Shakespeare TwentyScore is here to both make it easy to find out about any events in Australasia taking place to commemorate the 400th anniversary of Shakespeare’s death, and to offer support to anyone wishing to set up an event of their own.
Although the anniversary itself is on 23rd April, this site will continue to be updated throughout 2016.
Downloadable resources for schools, clubs and libraries will be added bit by bit. This will include material suitable for in-class work as well as ideas and frameworks for events for both children and adults. So please check back often to see what’s new, and go ahead and ask us for anything that would be useful to you.
If you have an event you would like to see listed, please send it to firstname.lastname@example.org
More than 25,000 early English texts from 1473-1700 have been released online to members of the public as part of a collaborative initiative led by the University of Oxford’s Bodleian Libraries and the University of Michigan Library.
This corpus of electronic texts has been created and released by the Early English Books Online Text Creation Partnership (EEBO-TCP), an international collaboration among universities, funders and ProQuest, an information company central to global research. Previously, the texts were only available to users at academic libraries involved in the partnership but the data was released into the public domain on 1 January.
For more information about this, please see: http://www.bodleian.ox.ac.uk/bodley/news/2015/jan-27.
To access the collection, please visit: http://quod.lib.umich.edu/e/eebogroup.
Shakespeare Documented is the largest and most authoritative collection of primary-source materials documenting the life of William Shakespeare (1564-1616), bringing together all known manuscript and print references to Shakespeare, his works, and additional references to his family, in his lifetime and shortly thereafter. Nearly 500 references, found in roughly 400 print and manuscript documents, provide a rich portrait of Shakespeare as a professional playwright, actor, poet, business man, and family man who lived in both London and Stratford-upon-Avon. These documents trace Shakespeare’s path to becoming a household name, from the earliest reference to his father in Stratford-upon-Avon, a bustling market town in Warwickshire, in 1552, to the publication of his collected plays, now known as the “First Folio,” in 1623, to the earliest gossipy references to Shakespeare in the following decades.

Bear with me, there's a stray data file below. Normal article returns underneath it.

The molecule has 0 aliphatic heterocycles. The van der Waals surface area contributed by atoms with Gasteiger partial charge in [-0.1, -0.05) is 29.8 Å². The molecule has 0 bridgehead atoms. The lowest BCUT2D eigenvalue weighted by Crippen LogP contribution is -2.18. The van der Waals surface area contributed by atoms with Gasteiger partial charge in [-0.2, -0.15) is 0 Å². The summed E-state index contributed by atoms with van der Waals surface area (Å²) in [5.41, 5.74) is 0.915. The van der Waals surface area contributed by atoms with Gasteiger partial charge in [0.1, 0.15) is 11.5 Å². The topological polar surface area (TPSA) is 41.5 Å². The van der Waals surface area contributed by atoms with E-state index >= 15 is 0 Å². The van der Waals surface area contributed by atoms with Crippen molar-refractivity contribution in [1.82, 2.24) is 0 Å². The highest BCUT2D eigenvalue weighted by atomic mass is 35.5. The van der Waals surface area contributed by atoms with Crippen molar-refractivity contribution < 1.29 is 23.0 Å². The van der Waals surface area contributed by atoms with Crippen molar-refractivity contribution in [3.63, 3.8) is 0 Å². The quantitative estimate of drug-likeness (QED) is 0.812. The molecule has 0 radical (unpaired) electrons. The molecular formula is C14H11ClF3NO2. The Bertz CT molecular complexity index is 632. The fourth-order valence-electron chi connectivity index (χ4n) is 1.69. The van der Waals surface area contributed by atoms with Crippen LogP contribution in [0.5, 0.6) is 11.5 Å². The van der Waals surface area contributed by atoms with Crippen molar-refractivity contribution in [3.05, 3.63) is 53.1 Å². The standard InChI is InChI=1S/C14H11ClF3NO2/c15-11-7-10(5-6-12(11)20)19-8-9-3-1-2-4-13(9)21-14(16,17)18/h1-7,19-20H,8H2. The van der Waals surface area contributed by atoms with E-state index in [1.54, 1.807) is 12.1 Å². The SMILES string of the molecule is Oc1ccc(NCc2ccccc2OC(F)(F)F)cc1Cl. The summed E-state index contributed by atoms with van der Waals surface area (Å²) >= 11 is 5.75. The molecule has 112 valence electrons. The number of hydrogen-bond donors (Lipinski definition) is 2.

On this site you will find images, descriptions, and transcriptions of:
- 103 manuscripts that refer to William Shakespeare by name in his lifetime (spelled in many different ways, which was typical of the period), including four manuscripts signed by him, and one letter addressed to him
- 89 printed books and manuscripts from Shakespeare’s lifetime that mention or quote his plays or poems, or that refer to him directly or indirectly as a writer
- 34 Stationers’ Register entries for Shakespeare’s plays and poems, up to and including the First Folio (1623), five of which name him as author
- 84 printed editions of Shakespeare’s plays and poems, up to and including the First Folio (1623), 62 of which include his name on the title-page or dedicatory leaf
- More than 100 documents that refer to other members of Shakespeare’s family, including references to Shakespeare’s coat of arms
The Shakespeare Documented website can be found at: http://www.shakespearedocumented.org.
Adam Matthew publishes unique primary source collections from archives around the world The collections span the social sciences and humanities and cover a multitude of topics ranging from Medieval family life and Victorian medicine to 1960s pop culture and global politics.
Free, four-week trials are available on all Adam Matthew collections simply by completing the trial request form. A member of the Adam Matthew team will contact you with confirmation of your trial details on submission of the form.
- Select the collection you would like to trial from the select collections list.
- Complete your details in the form below, ensuring you have provided your email address.
- Click send.
These trials are open to teachers, faculty and librarians of universities, colleges, and academic institutions (private and public).
The Stuart Successions database providing a searchable catalogue of the writing printed in response to moments of royal and protectoral succession over the long 17th century, is now available to browse at: http://stuarts.exeter.ac.uk/database.
The database is the outcome of the AHRC-funded Stuart Successions project undertaken in collaboration by the universities of Exeter and Oxford. Containing records for over 3000 examples of succession literature across several genres, including panegyric and elegy, sermon and pamphlet, address and proclamation, the database will help students of both literature and history to uncover new ways of understanding the relationship between literature, print, and politics during one of most tumultuous centuries in British history.